Machine Learning and Quantum Physics I

An exploration of the most recent innovations in the application of machine learning towards simulating many-body quantum states. Covering the general implementations of Variational Monte Carlo methods through Jastrow wavefunctions, Restricted Boltzmann Machines, and Feed-forward Neural Networks.

By Richard Ou

03 March, 2021

Even now I can hardly believe that it was only two years ago that I had begun to grasp the fundamentals of Quantum Mechanics, and that I am now presented with the opportunity to perform work on a project that sits on the very frontier of the field. It is also within this very time-span that we have seen significant developments in the intersection between Quantum Physics and Machine Learning.

The premise of this project, as set out by my supervisor Dr MJ Bhaseen,^{1} Co-Head of the Theory and Simulation of Condensed Matter Group at King’s College London is to explore the utility of machine learning in the context of quantum many-body systems. The core attraction of this project is in the fact that it seeks to explore one of the greatest challenges of quantum mechanics: the modelling of interacting many-body quantum states.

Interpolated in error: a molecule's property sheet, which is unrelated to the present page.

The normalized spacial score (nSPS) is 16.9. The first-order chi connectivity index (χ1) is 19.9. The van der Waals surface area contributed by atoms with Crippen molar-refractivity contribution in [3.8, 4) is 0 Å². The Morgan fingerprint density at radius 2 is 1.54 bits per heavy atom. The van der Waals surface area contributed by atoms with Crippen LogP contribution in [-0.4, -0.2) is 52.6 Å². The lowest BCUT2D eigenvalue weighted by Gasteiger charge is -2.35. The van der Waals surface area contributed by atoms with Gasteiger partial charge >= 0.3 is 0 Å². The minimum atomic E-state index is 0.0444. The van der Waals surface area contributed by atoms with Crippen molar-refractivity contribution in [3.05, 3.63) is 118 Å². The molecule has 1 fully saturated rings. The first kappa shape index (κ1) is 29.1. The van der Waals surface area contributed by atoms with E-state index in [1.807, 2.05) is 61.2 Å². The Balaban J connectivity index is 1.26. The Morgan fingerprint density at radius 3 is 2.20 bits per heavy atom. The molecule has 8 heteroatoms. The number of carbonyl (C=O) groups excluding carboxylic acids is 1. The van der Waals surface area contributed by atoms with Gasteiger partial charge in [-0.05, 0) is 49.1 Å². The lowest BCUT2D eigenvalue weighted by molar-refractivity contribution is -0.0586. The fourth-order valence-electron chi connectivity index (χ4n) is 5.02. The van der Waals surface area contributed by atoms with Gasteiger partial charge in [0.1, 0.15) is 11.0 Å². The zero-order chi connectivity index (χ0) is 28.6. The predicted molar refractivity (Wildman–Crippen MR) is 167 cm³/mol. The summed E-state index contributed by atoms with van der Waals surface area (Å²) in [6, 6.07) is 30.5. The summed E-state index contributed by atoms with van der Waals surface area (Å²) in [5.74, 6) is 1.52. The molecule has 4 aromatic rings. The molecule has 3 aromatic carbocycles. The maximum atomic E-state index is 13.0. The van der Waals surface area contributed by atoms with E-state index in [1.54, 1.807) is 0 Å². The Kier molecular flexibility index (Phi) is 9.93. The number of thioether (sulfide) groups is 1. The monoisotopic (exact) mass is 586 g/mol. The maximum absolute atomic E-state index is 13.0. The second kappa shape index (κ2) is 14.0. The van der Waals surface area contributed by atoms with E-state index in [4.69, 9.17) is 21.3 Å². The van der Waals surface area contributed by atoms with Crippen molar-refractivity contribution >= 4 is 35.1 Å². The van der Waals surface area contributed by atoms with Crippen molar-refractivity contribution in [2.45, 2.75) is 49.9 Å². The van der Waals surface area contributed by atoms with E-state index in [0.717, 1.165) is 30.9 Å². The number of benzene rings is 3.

In principle, this task is seemingly intractable as it requires an exponential amount of information by nature. This is further compounded by a similar issue that plagues machine learning, the curse of dimensionality; where the number of training data sets required for a given machine to learn the desired information increases exponentially with dimension. Despite these seemingly insurmountable challenges, it is widely agreed that the amalgamation between the developments of these two fields will enable us to achieve new, more efficient and effective solutions; thereby enabling the resolution of the countless problems that lie at the heart of condensed matter, nuclear, and chemical physics.

The aim of this writing is in the hopes of enabling myself and others a means of grappling with the diverse challenges that are to be faced in exploring this intersection between fields. This is particularly true for myself in my quest to grasp the almost entirely foreign concepts of machine learning. In this spirit, I shall begin by reviewing the research that I have conducted thus far, and which compounds the basis of my understanding.